10 Video: Roots of Rhythm Celia performed many concerts with another famous Latin musician – Tito Puente (our second musician-of-the-month!), as you will see in this video. (7 minutes) (7 minutes)

11 Musician-of-the-Month #2 ! Tito Puente, The King of Latin Music! Or : The King of Mambo!

12 Childhood Tito was born in New York City in 1923, his parents were from Puerto Rico. Tito was born in New York City in 1923, his parents were from Puerto Rico. As a child, he dreamed of becoming a dancer, but was injured in a bicycle accident, and could no longer dance. As a child, he dreamed of becoming a dancer, but was injured in a bicycle accident, and could no longer dance. He took piano lessons, and later studied percussion. He took piano lessons, and later studied percussion. Tito could play: timbale drums, xylophone, piano, and saxophone!

13 Early Adulthood Tito was drafted into the U.S. Navy, and spent 3 years fighting in World War II (he learned to play saxophone!) Tito was drafted into the U.S. Navy, and spent 3 years fighting in World War II (he learned to play saxophone!) After the war, he continued his music studies at the Julliard School of Music. After the war, he continued his music studies at the Julliard School of Music – Tito forms his own band: “The Piccadilly Boys”, and becomes famous for his skill composing and playing the Timbale drums – Tito forms his own band: “The Piccadilly Boys”, and becomes famous for his skill composing and playing the Timbale drums. In the early 1950s, he earned two nicknames: The King of Mambo, and the King of Latin Music!

14 The Mambo King Tito became internationally famous for bringing the mambo, the cha-cha, and salsa to the world. Tito became internationally famous for bringing the mambo, the cha-cha, and salsa to the world. He was so good at playing Afro-Cuban music, many people mistakenly thought he was from Cuba! He was so good at playing Afro-Cuban music, many people mistakenly thought he was from Cuba! Tito played himself in a two-part episode of The Simpsons ! He helped the “mambo” (a new style of Cuban dance music) become extremely popular in the U.S.!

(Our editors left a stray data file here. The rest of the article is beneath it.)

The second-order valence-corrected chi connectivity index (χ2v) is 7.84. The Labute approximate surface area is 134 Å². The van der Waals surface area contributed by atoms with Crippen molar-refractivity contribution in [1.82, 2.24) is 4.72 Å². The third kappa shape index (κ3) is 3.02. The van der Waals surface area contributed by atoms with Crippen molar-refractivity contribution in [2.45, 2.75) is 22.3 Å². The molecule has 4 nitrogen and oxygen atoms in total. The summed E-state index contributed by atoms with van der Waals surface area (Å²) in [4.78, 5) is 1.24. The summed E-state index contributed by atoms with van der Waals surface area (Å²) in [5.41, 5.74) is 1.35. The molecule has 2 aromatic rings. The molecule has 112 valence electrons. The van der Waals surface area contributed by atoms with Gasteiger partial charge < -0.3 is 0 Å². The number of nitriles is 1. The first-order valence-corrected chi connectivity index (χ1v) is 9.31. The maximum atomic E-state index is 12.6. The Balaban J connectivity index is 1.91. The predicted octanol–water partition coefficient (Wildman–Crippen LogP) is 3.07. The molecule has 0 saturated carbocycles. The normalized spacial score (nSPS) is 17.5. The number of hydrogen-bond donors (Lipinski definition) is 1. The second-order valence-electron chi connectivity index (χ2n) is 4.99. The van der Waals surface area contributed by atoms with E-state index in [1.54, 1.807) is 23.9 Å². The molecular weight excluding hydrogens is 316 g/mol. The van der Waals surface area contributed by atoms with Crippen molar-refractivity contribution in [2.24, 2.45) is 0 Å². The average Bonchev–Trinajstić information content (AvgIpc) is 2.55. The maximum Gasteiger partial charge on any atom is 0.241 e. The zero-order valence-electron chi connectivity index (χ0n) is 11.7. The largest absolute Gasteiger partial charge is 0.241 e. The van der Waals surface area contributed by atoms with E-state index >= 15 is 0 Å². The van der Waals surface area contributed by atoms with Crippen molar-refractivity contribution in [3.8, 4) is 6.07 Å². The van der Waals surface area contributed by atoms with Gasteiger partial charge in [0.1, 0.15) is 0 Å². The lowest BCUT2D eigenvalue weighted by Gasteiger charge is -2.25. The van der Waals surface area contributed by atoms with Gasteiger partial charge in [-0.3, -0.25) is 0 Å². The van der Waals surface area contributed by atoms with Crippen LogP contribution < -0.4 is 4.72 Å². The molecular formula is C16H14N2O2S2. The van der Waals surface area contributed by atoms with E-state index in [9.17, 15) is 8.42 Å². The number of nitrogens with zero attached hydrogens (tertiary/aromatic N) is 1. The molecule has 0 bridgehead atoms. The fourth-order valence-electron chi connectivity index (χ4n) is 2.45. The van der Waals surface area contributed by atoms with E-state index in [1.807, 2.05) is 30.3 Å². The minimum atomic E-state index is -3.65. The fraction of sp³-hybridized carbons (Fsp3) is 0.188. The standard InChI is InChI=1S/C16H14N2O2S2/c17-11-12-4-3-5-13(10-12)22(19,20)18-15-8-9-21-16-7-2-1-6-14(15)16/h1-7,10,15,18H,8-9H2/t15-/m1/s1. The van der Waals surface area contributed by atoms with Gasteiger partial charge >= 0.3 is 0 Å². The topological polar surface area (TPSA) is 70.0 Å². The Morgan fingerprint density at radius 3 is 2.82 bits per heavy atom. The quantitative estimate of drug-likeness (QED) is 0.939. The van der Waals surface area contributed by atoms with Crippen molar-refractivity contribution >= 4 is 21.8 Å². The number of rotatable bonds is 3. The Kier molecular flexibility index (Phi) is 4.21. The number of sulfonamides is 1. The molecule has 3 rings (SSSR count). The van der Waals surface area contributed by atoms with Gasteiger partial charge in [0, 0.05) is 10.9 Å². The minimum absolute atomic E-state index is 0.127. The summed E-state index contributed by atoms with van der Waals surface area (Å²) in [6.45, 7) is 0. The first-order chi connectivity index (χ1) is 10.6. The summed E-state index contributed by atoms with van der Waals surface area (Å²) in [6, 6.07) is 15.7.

15 A Legend Tito’s biggest contribution to American music was his success bringing together the sound of Cuban Salsa and American Jazz. Tito’s biggest contribution to American music was his success bringing together the sound of Cuban Salsa and American Jazz. In his lifetime, he recorded over 100 albums, won 6 Grammy awards In his lifetime, he recorded over 100 albums, won 6 Grammy awards He is most known for combining Cuban Salsa and American Jazz!

16 Cha-cha-cha! Let’s watch “Oye Como Va” by Tito Puente, live in Montreal! Let’s watch “Oye Como Va” by Tito Puente, live in Montreal! Oye Como Va has been re-recorded by many other musical groups, and is one of the most famous songs of the 20 th century. Oye Como Va has been re-recorded by many other musical groups, and is one of the most famous songs of the 20 th century. Lyrics: Lyrics: Oye como va Oye como va Listen to how it goes Listen to how it goes Mi ritmo, bueno pa gozar Mi ritmo, bueno pa gozar My rhythm, it’s good for My rhythm, it’s good for partying! partying!